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who has planned a mugging, abduction, or a sexual assault etc. or a spontaneously derived one – they have had a drink spilt over them, believe that someone is staring at them or looking at their girlfriend etc. Those participating in the scenarios, should not look on the scenario, as inevitably leading to a physical confrontation; de-escalation and disengagement should be practiced as well. The student’s goal is to navigate through the scenario, without always having to resort to violence. Those who are acting out the roles of aggressors should have their responses to the student’s behaviors and actions explained to them e.g. if in a mugging scenario the student hands over their wallet or money, the person playing the role of “mugger” can simply walk away – non-physical solutions to aggression, should be an option as well as physical ones, and students should be encouraged to seek them out where appropriate.
Third Parties, can be friends, acquaintances and bystanders etc. These players have to have their roles defined and explained - the student working through the scenario, should not be informed of how these individuals (or the aggressor) will act and behave in a scenario. Bystanders and friends may be vocal, but not physical e.g. they may shout at the aggressor to leave the target alone, but offer no physical assistance. Equally, they can walk away and leave the target on their own, or play the role of a friend who keeps escalating the situation e.g. keeps encouraging the target to stand up for themselves etc. Third parties can also be those who are with the individual playing the role of the aggressor, and they may get involved both verbally and physically dependent on the way the target acts and behaves.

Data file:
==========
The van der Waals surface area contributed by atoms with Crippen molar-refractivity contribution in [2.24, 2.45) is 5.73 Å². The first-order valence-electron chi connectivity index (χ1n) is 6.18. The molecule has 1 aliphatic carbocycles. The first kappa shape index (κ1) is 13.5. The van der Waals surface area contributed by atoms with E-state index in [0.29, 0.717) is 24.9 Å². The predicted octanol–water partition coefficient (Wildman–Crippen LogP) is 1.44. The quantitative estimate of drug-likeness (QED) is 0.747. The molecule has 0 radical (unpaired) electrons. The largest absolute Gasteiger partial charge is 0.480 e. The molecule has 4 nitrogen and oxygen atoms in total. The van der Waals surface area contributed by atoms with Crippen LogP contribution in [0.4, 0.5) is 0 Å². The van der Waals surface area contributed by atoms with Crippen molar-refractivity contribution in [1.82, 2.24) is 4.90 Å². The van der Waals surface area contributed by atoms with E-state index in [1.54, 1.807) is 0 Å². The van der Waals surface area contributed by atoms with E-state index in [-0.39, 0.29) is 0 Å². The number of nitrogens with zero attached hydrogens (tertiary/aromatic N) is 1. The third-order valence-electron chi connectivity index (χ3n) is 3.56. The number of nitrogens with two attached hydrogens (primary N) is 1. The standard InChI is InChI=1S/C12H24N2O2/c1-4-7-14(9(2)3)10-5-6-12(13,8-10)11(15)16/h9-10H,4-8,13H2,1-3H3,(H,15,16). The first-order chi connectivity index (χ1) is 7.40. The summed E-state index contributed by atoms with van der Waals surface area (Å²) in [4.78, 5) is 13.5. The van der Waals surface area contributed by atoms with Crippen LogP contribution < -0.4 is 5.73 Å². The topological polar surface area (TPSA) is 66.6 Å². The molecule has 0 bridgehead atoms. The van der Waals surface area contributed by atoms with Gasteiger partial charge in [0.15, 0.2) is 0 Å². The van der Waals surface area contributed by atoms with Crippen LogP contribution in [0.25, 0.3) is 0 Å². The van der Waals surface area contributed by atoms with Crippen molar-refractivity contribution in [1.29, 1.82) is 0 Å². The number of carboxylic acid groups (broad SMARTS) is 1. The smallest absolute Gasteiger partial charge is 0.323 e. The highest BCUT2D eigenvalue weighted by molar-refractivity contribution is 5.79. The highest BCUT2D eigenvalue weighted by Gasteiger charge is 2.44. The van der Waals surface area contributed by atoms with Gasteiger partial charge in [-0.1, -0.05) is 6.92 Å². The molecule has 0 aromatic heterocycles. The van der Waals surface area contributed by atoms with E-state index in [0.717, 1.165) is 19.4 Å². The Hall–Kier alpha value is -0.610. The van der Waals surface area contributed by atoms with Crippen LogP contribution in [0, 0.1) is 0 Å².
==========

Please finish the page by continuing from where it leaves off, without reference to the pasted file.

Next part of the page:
State of mind, is perhaps the hardest situational component to replicate, because the student knows that they are working through a drill, and so by default is prepared to a certain degree/level. Pre-fatiguing the student who is working through the scenario, will go some way to affecting their mental faculties, making them extremely dizzy is a good way to simulate drunkenness etc.
Once you have chosen your situational components, replicated the environment as best you can, and assigned the roles for those involved, explaining how they should act and behave in response to the target’s actions and behaviors you are ready to go. After working through the scenario, that may only last a few seconds e.g. a mugging scenario, where the target hands over the wallet, and the mugger walks away, you need to conduct a debrief, explaining what happened, and giving everybody the opportunity to explain why they acted and behaved in a certain way. This complete process is time consuming and involved, and yet it is one of the best ways to prepare people for what real-life violence looks like, giving them the skills to assess threats, and make effective decisions. If we are indeed teaching reality based self-defense, we must at some point in our training attempt to replicate reality.  

Check out this google author talk that touches on some of the points in the article:

About the Author:

Gershon Ben Keren has been training in Krav Maga since 1994 in both Israel and Europe. He holds a 3rd Degree Black Belt in Krav Maga in Israel, where he also received his teaching certification. He has been trained by some of the IDF's (Israeli Defense Forces) most experienced and respected Krav Maga instructors. In December 2011, he was inducted into the "Museum of Israeli Martial Arts" at the Israeli Martial Arts Center in Herzilya. He has taught Krav Maga to civilians, security personnel, law enforcement agencies, and to members of elite military units and Special Forces. He also holds a 2nd Degree Black Belt in Judo and has won regional and national titles in Judo tournaments.

He has a Master's Degree in Psychology, with particular reference to violence and aggressive behavior, and incorporates this knowledge into the reality based self-defense training that he provides. He lives and teaches Krav Maga in Boston, running Krav Maga Yashir Boston.